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Inclusion Drives Disability Employment Awareness



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When visiting locations from Newtown’s municipal and school facilities to local grocery stores and other retail or service establishments, chances are you will see and meet persons with disabilities, whether the disability is immediately evident or imperceptible. It is good to see these individuals working side-by-side with their peers, being embraced as an equal and valued part of their workplace team.

With October recognized as National Disability Employment Awareness Month, let us take an opportunity to not only remind business owners and employers of the added value employees with disabilities bring to the workforce, but also encourage patrons of businesses who hire those with disabilities to acknowledge that it is part of the reason why you are their customer.

According to The Kennedy Center, a statewide human services agency supporting more than 700 individuals who make important contributions to their employers and communities every day, National Disability Employment Awareness Month traces back to 1945 when Congress enacted a law declaring the first week in October each year National Employ the Physically Handicapped Week.

In 1962, the word “physically” was removed to acknowledge the employment needs and contributions of individuals with all types of disabilities. And in 1988, Congress expanded the observation from one week to a full month and changed the name to National Disability Employment Awareness Month.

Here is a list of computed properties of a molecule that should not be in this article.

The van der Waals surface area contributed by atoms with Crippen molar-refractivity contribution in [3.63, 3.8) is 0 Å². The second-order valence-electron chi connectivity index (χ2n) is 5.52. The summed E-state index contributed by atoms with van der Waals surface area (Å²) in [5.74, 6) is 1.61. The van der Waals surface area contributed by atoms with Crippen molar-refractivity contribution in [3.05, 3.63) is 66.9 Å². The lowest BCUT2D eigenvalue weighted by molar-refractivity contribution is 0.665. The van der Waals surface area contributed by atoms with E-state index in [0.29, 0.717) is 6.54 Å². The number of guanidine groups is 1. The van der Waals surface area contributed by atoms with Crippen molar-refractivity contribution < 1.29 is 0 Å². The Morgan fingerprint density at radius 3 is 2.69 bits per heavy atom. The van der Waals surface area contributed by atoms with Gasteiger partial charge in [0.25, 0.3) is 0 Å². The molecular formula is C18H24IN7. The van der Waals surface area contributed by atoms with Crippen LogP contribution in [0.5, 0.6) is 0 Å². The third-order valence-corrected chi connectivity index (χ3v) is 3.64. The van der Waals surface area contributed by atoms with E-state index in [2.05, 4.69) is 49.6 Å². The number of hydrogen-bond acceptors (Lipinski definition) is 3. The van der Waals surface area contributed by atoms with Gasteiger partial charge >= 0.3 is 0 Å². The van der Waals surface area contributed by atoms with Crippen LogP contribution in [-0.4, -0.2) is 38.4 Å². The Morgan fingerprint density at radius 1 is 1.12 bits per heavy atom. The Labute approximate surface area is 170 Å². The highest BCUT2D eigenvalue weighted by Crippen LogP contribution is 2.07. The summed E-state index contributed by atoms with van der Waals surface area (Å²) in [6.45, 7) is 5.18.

This year’s theme is “America’s Recovery: Powered by Inclusion.” US Secretary of Labor Marty Walsh kicked off October reminding employers that our national recovery from the pandemic cannot be completed without the inclusion of all Americans, in particular people with disabilities. We share his enthusiasm when Walsh says our nation must build an economy that fully includes the talent and drive of those with disabilities.

Jane Davis, CEO of Ability Beyond — another local agency that trained more than 1,000 folks with disabilities for the workforce last year — rightly states that the number of US businesses making it a corporate priority to hire people with disabilities is on the rise.

That is because, as she points out, savvy businesses keenly understand that recruiting highly trained and dedicated people with disabilities is among the smartest hiring strategies. Davis says employers working with her agency see higher retention rates, a 53% higher rate of self-identification, significantly decreased time in filling key positions, and a greater range of diversity within disability, including 21% veterans with disabilities.

Hiring people with disabilities is easy to do when the appropriate support is provided through training and placement agencies; and The Journal of Vocational Rehabilitation has found that nine out of ten people would rather do business with companies that hire people with disabilities.

Davis also observes that these same individuals can bring unique problem-solving abilities to the table, in part because they are accustomed to having to figure out innovative ways to do things differently to accommodate their own ability.

Given this overwhelming evidence, it does not make sense for any Newtown employer to disregard or dismiss an opportunity to at least consider, if not enthusiastically seek, to include persons with disabilities as part of their workforce, as Bee Publishing Company has done for years with gratifying results.

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